A to Z challenge for writers…G is for…Greg

G is for Greg…a/k/a Mr. Short, Dark…& Funny…my friend and cab driver for the last six years. I don’t even know where to start when I talk about what he’s done for me and my parents, so I’ll just let my books do the talking for me.

Here’s part of the opening scene from my WIP, “Nutsie in Disguise…”
Of all the ice patches on all the sidewalks in front of all the apartments in the world, I had to fall on my own. My landlady, Mrs. Gleason, was very nice, but she hadn’t gotten rid of the black ice on the sidewalk of the Victorian apartment building where I lived.
That was par for the course, and just the way things were going for me this year. This was the second time I’d fallen on the ice since last week. I’d broken up with my boyfriend on Black Friday. Now it was really Black Friday. The pipes had burst in my restaurant, Nutsie Nan’s Café, and they were still working on them. My pride and joy, the restaurant I’d opened after winning the lottery, wasn’t open right now. One of my bakeries was doing all right, but the new one, Tasteless of Cincinnati 2, on the Banks of the Ohio River, wasn’t so profitable. I’d just fired one of my employees for insubordination—she’d told me I smelled, turning me from a 47-year-old cook and restaurateur into an eleven-year-old sixth grader again.
To top it all off, I’d had several differences of opinion with my friend, fake brother, and cab driver, Jay Galloway, about my work ethic. He worked 24/7, no matter how he felt. Neither rain, nor cold, nor smart alec employees and all that. He was the guy who walked miles and miles to school every day when he was a kid, even when it was thirty five below zero, barefoot, and with no coat.
And he was walking toward me right this minute. Despite my black skirt, white blouse, and black sweater, topped off by a hot pink cloth coat, I didn’t look very dignified, laying there on the black ice. “Can you get up?” he asked.
“I’ll try,” I said, but I slid again.
“First we have to get you off the ice.”
I slid toward the snow wishing I were thin like Jay instead of my full-figured self. Once I got away from the ice, I held onto Jay. I didn’t want to let go because I didn’t want to fall again. But somehow he managed to help me up and get me into his taxi.
“You’re something else, you know that?” he said, giving me one of his crooked smiles.
“Yeah,” I said. “But what?”

And here’s the heroine’s impression of Jay Galloway when she talks to him on the phone (from “Mr. Short, Dark…& Funny”):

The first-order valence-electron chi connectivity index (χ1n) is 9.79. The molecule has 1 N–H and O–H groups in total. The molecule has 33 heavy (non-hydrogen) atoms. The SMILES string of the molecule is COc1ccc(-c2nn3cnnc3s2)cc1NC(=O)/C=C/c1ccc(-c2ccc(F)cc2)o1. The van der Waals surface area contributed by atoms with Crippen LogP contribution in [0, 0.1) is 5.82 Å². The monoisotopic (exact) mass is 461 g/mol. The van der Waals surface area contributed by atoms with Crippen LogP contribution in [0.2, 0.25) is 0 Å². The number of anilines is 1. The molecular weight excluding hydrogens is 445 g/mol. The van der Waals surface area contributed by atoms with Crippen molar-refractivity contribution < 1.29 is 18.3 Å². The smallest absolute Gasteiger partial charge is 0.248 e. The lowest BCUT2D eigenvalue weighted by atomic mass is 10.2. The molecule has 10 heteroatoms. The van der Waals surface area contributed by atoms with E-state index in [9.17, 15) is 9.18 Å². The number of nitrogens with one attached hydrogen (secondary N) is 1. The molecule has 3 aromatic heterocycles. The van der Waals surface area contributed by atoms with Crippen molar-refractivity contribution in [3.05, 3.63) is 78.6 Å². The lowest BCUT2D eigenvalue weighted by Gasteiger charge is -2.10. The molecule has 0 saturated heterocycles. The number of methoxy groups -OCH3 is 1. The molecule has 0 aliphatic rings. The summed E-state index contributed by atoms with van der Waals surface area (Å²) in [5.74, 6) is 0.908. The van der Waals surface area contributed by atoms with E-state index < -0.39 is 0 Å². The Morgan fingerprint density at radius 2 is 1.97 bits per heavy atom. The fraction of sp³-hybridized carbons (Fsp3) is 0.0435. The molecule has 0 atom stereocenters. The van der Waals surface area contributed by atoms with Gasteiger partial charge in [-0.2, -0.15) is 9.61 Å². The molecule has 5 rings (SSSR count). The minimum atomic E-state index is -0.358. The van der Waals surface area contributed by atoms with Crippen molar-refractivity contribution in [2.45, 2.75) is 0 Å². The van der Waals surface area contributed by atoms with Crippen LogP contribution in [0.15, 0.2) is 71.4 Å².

“I think you need a new receptionist.” The voice on the other end of the line was low and sexy. Just what she needed. Another guy in her life. She had enough problems with the one sitting at her drafting table.
“My receptionist is out to lunch.” Translation: I don’t have a receptionist. I went out to get lunch. I left my dad alone with my co-worker for five minutes and look what happened. “That was my dad. He…uh…likes to joke around with the callers, and it’s getting a little out of hand.”
“It was pretty funny,” the guy said, with a low, smooth chuckle. “Anyway, I’m Jay Galloway, and I have a band, Jay & the Cincinnatians. Maybe you’ve heard of us? We play at some of the clubs around town, and we just put out our second CD?”
“I have to admit, I’ve never heard of you, but I don’t get out much. So how may I help you, Jay?”
“I’m thinking of having some T-shirts made that the band can wear at our concerts, and then some that I can sell or give away to our five fans.” He laughed again. “I guess we have more than five fans, y’know?”
“I’m sure you do,” Reese said. She liked this guy, and she didn’t want to. She did not need another man in her life, especially one who’d run away as soon as he met her dad. When the dementia had started, her ex-husband, Mickey Lee, had walked out. But this was a business call; he wasn’t asking for a date, thank goodness. “I think I can be of assistance.” She said the formal sentence in a light-hearted tone.
“Good. I need all the help I can get.”
“Well, what I’d like to do is meet you…” Translation: And see who owns that smooth voice. “and the rest of the band and make some sketches for any designs I might have. Then we can go over them and you can decide which ones you like. If you like any of them, that is.”
“I’ve got a feeling I will. Let me check my schedule.” He’d picked up on her jovial air, and was talking the same way. She got the idea that there wasn’t any schedule, or if there was, it was fairly limited.
“We’ve got the Battle of the Bands coming up at The Point next Saturday. Maybe I can meet you there and introduce you to the rest of the band. Then you can watch us beat Kevin’s Prophets. Do you know where The Point’s at?”
She didn’t, and she’d never heard of Kevin’s Prophets either. Jay gave her directions unlike anything she’d ever seen from a GPS. He even told her what buildings were around The Point, and what the club itself looked like from the outside. “How do you know so much about getting around Cincinnati?”
“I’m a cab driver during the day, and I play in my band on the weekends.”

Greg, you’re the best! Thanks for being my friend and making me laugh even when there’s not much to laugh about.


4 thoughts on “A to Z challenge for writers…G is for…Greg

  1. Love this: “…she’d told me I smelled, turning me from a 47-year-old cook and restaurateur into an eleven-year-old sixth grader again.” It gets me right into her emotions and I can *completely* relate. I also love that you’ve given us two views of Jay. Looks like a fun read, Nancy!

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